Melasma from pregnancy can begin to fade roughly 3 months after your baby arrives as your hormones have begun to stabilise.

However, it may take longer to go away if you choose to let it fade without using any topical treatments.

How to treat melasma after pregnancy

There are a few ways to target melasma after pregnancy including chemical peels, microdermabrasion, laser treatments and light therapies. However, having a newborn may make it difficult to get out and about, which is where Software's prescription pigmentation treatment comes in.

Receiving treatment is so easy and you don't even need to leave the house. Simply complete a 100% online consult and our Australian practitioners will create a custom formula just for you, based on your skin goals. From here, your formula is compounded and delivered straight to your door.

Plus, a new bottle will arrive automatically every 2 months, so you don't have to leave home to get a script filled or see a skin specialist. And, you can chat with your practitioner about your formula when needed.

Software's custom formulas contain medical-grade ingredients like azelaic acid, prescription retinoids, hyaluronic acid and niacinamide to help lighten dark spots, reduce inflammation and reveal brighter skin.

What can you do to treat melasma while pregnant?

While pregnancy melasma isn't dangerous, some people may simply not like how it looks and might want to find ways to cover it up, which is totally understandable.

You should always seek professional medical advice when treating melasma while pregnant and our local Software doctors can advise you on a pregnancy-safe formula that targets this condition without ingredients that are potentially harmful to the baby, including vitamin A derivatives like retinoids and retinol.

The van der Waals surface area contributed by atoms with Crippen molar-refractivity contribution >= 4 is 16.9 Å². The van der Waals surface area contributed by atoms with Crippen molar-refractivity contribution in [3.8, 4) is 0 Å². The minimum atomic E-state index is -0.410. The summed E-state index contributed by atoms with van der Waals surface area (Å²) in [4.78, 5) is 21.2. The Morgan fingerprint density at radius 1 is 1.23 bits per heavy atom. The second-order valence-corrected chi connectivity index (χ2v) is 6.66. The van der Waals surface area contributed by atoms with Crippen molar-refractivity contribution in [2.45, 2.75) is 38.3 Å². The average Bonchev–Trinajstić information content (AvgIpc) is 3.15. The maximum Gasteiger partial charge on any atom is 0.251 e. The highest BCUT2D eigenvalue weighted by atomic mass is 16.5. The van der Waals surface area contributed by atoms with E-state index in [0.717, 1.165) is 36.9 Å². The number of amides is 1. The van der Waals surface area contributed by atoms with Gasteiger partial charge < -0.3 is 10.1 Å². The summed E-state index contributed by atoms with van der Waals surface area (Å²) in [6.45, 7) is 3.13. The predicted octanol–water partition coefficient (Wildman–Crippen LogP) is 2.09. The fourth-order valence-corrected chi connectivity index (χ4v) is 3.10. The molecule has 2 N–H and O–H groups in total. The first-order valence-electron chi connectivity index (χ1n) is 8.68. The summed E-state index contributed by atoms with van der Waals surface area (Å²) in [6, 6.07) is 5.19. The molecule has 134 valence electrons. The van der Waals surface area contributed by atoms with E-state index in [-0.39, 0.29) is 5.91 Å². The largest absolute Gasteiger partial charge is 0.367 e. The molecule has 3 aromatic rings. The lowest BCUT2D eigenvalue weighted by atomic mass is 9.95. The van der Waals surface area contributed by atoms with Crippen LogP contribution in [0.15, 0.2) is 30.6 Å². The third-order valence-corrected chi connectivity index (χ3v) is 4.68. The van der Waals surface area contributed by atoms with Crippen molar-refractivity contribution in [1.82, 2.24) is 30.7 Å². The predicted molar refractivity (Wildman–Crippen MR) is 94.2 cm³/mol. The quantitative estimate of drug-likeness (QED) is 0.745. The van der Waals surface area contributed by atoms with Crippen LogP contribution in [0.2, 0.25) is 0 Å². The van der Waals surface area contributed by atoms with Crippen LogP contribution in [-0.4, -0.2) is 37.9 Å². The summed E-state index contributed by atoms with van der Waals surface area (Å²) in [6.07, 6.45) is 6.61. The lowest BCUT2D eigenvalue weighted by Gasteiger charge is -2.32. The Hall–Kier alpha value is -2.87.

The most common treatment options for melasma are skin-lightening medications that are applied topically and usually contain mixtures of ingredients like azelaic acid, kojic acid, niacinamide and vitamin C. These medications work by reducing pigment production, inflammation and blood vessels in the skin that might contribute to melasma.

We know pregnancy can be a little overwhelming — but it doesn’t have to be. Kin's Pregnancy Checklist consists of bite-sized checklist items personalised to your pregnancy journey. Approved by fertility specialists and OBYGN approved, you'll feel prepared to tackle each day as it comes and enjoy the process, rather than get lost in it.

No items found.
No items found.
No items found.
No items found.
No items found.
Articles you might like:
No items found.

All of the tools you need to take your reproductive health into your own hands.